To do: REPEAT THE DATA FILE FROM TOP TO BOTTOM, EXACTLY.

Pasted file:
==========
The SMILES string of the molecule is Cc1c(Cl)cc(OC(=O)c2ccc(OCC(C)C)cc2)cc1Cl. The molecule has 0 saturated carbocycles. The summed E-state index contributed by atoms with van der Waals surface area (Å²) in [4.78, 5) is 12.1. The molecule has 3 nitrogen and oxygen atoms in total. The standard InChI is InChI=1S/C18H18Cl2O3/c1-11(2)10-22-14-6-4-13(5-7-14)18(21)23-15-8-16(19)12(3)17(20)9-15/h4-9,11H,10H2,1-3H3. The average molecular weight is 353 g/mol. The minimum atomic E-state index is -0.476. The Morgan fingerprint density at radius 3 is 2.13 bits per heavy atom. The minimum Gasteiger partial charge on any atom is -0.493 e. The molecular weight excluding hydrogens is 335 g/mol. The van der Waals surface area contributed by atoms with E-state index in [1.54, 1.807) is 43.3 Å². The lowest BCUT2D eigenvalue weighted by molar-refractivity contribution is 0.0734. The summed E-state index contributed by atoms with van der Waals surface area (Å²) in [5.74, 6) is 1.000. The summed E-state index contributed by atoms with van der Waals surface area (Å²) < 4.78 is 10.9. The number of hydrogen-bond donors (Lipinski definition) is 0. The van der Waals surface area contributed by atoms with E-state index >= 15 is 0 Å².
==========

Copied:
The SMILES string of the molecule is Cc1c(Cl)cc(OC(=O)c2ccc(OCC(C)C)cc2)cc1Cl. The molecule has 0 saturated carbocycles. The summed E-state index contributed by atoms with van der Waals surface area (Å²) in [4.78, 5) is 12.1. The molecule has 3 nitrogen and oxygen atoms in total. The standard InChI is InChI=1S/C18H18Cl2O3/c1-11(2)10-22-14-6-4-13(5-7-14)18(21)23-15-8-16(19)12(3)17(20)9-15/h4-9,11H,10H2,1-3H3. The average molecular weight is 353 g/mol. The minimum atomic E-state index is -0.476. The Morgan fingerprint density at radius 3 is 2.13 bits per heavy atom. The minimum Gasteiger partial charge on any atom is -0.493 e. The molecular weight excluding hydrogens is 335 g/mol. The van der Waals surface area contributed by atoms with E-state index in [1.54, 1.807) is 43.3 Å². The lowest BCUT2D eigenvalue weighted by molar-refractivity contribution is 0.0734. The summed E-state index contributed by atoms with van der Waals surface area (Å²) in [5.74, 6) is 1.000. The summed E-state index contributed by atoms with van der Waals surface area (Å²) < 4.78 is 10.9. The number of hydrogen-bond donors (Lipinski definition) is 0. The van der Waals surface area contributed by atoms with E-state index >= 15 is 0 Å².